Lockheed Martin Delivers 300 Kilowatt Combat Laser

Lockheed Martin has delivered a tactically-relevant electric 300 kW-class laser to the US Army. This laser will be put onto a heavy military truck. It is the most powerful laser that Lockheed Martin has produced to date. This 300 kW-class laser is ready to integrate with the DOD demonstration efforts including the U.S. Army’s Indirect…
Lockheed Martin Delivers 300 Kilowatt Combat Laser


Lockheed Martin has delivered a tactically-relevant electric 300 kW-class laser to the US Army. This laser will be put onto a heavy military truck. It is the most powerful laser that Lockheed Martin has produced to date. This 300 kW-class laser is ready to integrate with the DOD demonstration efforts including the U.S. Army’s Indirect Fires Protection Capability-High Energy Laser (IFPC-HEL) Demonstrator laser weapon system.

300 kilowatt combat lasers will be effective against most short range missiles, large drones and planes. The weaker 5-100 kilowatt combat lasers have been tested against mortars and drones.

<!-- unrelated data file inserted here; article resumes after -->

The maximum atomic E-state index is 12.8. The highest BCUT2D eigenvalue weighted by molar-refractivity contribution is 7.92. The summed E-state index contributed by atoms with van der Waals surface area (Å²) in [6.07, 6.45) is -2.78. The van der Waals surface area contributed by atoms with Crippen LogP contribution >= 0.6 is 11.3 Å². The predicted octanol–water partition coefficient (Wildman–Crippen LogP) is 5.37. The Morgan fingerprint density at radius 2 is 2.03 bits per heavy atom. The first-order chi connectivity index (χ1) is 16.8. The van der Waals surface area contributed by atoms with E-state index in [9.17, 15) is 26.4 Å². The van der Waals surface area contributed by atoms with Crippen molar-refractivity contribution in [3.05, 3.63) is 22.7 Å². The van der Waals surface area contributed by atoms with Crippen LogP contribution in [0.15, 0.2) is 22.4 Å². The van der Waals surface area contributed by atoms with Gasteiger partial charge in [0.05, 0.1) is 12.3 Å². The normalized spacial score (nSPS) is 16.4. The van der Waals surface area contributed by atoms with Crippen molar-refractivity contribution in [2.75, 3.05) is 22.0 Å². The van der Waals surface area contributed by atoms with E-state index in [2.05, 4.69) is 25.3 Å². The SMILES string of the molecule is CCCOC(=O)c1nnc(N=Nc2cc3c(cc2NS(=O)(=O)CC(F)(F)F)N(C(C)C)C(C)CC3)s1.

Combat lasers would be an improvement over missile based systems because of the lower cost per shot. The lasers could be fired for about $1-5 per shot for the cost of the energy and the wear and tear on the system. A well maintained laser and power source could fire tens of thousands of times versus a large truck loaded with perhaps dozens to a hundred missiles that cost $10k-100k a piece to fire.

The OUSD (R&E) selected Lockheed Martin in 2019 to scale its spectral beam combined high energy laser architecture to the 300 kW-class level as part of the High Energy Laser Scaling Initiative (HELSI), and the team recently achieved that milestone ahead of schedule.

“Lockheed Martin increased the power and efficiency and reduced the weight and volume of continuous-wave high energy lasers which reduces risk for future fielding efforts of high power laser weapon systems,” said Rick Cordaro, vice president, Lockheed Martin Advanced Product Solutions.

The HELSI laser will support demonstration efforts with the Army’s IFPC-HEL, which is scheduled for laboratory and field testing this year.

SOURCES- Lockheed Martin, Congressional Report on Lasers, Air Force, Navy and Army Laser Reports


Written by Brian Wang, Nextbigfuture.com

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